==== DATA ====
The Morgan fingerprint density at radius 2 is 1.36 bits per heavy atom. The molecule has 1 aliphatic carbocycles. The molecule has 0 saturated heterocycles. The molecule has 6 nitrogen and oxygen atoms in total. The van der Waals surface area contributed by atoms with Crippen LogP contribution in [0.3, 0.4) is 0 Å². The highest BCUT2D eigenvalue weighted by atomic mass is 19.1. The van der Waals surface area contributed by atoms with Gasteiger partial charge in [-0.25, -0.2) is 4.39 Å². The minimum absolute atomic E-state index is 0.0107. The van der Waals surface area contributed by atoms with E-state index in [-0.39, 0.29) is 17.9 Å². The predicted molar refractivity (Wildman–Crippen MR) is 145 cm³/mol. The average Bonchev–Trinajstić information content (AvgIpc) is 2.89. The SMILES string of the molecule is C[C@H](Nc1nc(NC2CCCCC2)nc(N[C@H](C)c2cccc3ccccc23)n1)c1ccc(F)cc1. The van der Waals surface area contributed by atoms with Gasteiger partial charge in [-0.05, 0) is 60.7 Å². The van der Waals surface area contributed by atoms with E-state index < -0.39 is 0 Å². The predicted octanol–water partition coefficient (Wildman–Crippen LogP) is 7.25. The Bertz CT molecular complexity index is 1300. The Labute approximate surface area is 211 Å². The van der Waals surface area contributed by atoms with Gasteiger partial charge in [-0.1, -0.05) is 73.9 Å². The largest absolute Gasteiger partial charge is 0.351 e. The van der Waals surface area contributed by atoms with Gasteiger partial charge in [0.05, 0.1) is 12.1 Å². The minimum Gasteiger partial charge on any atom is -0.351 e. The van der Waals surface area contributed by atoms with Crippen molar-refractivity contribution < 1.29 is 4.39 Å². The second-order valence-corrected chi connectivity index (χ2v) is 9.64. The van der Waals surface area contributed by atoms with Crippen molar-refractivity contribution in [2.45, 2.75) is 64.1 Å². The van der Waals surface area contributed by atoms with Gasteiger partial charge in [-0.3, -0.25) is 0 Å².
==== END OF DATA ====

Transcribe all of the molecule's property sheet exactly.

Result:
The Morgan fingerprint density at radius 2 is 1.36 bits per heavy atom. The molecule has 1 aliphatic carbocycles. The molecule has 0 saturated heterocycles. The molecule has 6 nitrogen and oxygen atoms in total. The van der Waals surface area contributed by atoms with Crippen LogP contribution in [0.3, 0.4) is 0 Å². The highest BCUT2D eigenvalue weighted by atomic mass is 19.1. The van der Waals surface area contributed by atoms with Gasteiger partial charge in [-0.25, -0.2) is 4.39 Å². The minimum absolute atomic E-state index is 0.0107. The van der Waals surface area contributed by atoms with E-state index in [-0.39, 0.29) is 17.9 Å². The predicted molar refractivity (Wildman–Crippen MR) is 145 cm³/mol. The average Bonchev–Trinajstić information content (AvgIpc) is 2.89. The SMILES string of the molecule is C[C@H](Nc1nc(NC2CCCCC2)nc(N[C@H](C)c2cccc3ccccc23)n1)c1ccc(F)cc1. The van der Waals surface area contributed by atoms with Gasteiger partial charge in [-0.05, 0) is 60.7 Å². The van der Waals surface area contributed by atoms with E-state index < -0.39 is 0 Å². The predicted octanol–water partition coefficient (Wildman–Crippen LogP) is 7.25. The Bertz CT molecular complexity index is 1300. The Labute approximate surface area is 211 Å². The van der Waals surface area contributed by atoms with Gasteiger partial charge in [-0.1, -0.05) is 73.9 Å². The largest absolute Gasteiger partial charge is 0.351 e. The van der Waals surface area contributed by atoms with Gasteiger partial charge in [0.05, 0.1) is 12.1 Å². The minimum Gasteiger partial charge on any atom is -0.351 e. The van der Waals surface area contributed by atoms with Crippen molar-refractivity contribution < 1.29 is 4.39 Å². The second-order valence-corrected chi connectivity index (χ2v) is 9.64. The van der Waals surface area contributed by atoms with Crippen molar-refractivity contribution in [2.45, 2.75) is 64.1 Å². The van der Waals surface area contributed by atoms with Gasteiger partial charge in [-0.3, -0.25) is 0 Å².